Instagram’s embed tool was the target of a recent group litigation suit, filed in a San Francisco federal court. The lawsuit, which consists of multiple parties as claimants, alleges that the social media application, alongside its parent company Facebook, has enabled copyright infringement by encouraging online publications to embed links of Instagram posts in online articles.
The complaint states that Instagram’s embed tool has enabled publishers and users to display copyrighted images without obtaining permission from the artist or paying a licencing fee. The filing added that the publishers who have direct embeds were not as entitled to them as they may have been led to believe. Furthermore, Instagram admitted that they did not possess a sublicensing agreement with any publisher, as discovered in the case of McGucken v Newsweek, where a photographer alleged that the publication had used his photo through an Instagram embed, without consent.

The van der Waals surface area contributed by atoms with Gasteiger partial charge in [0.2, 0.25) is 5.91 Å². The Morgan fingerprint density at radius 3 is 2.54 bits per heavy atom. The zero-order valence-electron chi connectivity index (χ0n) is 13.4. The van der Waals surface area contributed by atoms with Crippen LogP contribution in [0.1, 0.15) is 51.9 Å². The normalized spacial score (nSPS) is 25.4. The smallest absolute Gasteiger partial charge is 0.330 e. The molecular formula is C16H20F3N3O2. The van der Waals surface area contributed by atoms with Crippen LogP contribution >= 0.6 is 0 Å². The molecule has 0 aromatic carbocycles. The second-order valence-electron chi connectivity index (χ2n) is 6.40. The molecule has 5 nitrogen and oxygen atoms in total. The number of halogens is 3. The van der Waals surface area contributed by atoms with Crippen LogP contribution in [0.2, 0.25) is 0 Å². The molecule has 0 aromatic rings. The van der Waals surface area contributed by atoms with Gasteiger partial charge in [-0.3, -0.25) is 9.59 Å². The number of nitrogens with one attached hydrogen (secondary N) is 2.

With the support of the above evidence, the class-action suit argues that Instagram deliberately left online publishers confused about whether they had or had not entered into a sublicensing agreement. This enabled the social media platform to avoid liability for copyright claims by acting as a “neutral’ service provider, yet still enjoy the benefits of driven traffic from the embedded links, resulting in advertising revenue. Be sure to stay tuned for any further updates on this matter on our reading room.
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